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Scalp Lead Placement


Internal cardiac monitoring with a scalp lead is used to identify fetuses at risk for serious complications from hypoxia during labor. Labor represents a unique stress on the fetus in utero. Uterine contractions reduce the flow of maternal blood to the placenta, in some cases uncovering a deficit in placental capacity. In addition, labor and the associated rupture of the chorioamnion may be associated with various other pregnancy risks, including intrauterine bacterial infection, umbilical cord compression, and placental abruption.

Recording the fetal heart rate in labor was developed in the 1960s as a means of assessing fetal status and documenting fetal well-being. Currently, 2 technologies are commonly available: an “external” monitor that uses Doppler technology to identify fetal heart motion via a sensor applied to the maternal abdomen and an “internal” monitor that directly records the fetal ECG via a single electrode applied to the fetal scalp (a fetal scalp electrode). Inherent differences are observed between the signal recordings via these 2 methods. The fetal scalp electrode detects actual beat-to-beat electrical signals of the fetal heart, whereas the external monitor uses an “averaging algorithm” to smooth the signal generated from the Doppler.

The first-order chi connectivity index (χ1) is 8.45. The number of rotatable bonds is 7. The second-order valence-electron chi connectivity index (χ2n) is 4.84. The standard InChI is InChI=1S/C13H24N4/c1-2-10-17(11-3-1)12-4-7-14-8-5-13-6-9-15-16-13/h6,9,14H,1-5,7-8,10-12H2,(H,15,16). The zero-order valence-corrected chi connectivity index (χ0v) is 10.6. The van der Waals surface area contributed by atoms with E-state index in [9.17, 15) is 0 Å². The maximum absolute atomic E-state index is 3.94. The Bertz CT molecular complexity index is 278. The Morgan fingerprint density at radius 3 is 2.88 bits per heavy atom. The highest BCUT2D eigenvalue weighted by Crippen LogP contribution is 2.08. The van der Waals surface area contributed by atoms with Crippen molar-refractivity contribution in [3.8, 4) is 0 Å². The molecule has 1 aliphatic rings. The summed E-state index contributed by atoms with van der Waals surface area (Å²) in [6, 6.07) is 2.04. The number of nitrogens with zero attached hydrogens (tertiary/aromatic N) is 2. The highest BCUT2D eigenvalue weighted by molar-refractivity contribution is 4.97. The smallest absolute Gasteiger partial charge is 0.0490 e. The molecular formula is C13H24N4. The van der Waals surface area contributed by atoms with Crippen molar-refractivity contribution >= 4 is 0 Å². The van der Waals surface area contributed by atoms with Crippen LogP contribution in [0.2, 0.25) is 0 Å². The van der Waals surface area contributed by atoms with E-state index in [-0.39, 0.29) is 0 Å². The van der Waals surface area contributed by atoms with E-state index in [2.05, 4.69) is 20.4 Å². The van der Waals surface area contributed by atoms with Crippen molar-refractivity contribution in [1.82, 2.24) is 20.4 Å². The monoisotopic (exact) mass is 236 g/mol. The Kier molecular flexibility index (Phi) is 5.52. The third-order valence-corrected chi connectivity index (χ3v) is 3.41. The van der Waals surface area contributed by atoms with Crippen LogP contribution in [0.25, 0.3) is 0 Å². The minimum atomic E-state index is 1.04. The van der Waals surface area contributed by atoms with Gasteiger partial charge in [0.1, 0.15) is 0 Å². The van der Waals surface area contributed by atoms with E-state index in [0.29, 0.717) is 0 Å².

Regardless of the technology, the result is a recorded fetal heart rate. The fetal heart rate pattern is interpreted according to a standard set of criteria
with the goal being to identify fetuses at risk for serious complications during labor. The system remains imperfect, as a large number of fetuses display patterns that are neither clearly normal (category 1) or clearly abnormal (category 3). However, the ability to perform continuous fetal heart monitoring in labor is part of the standard of care for an obstetric unit in the United States.

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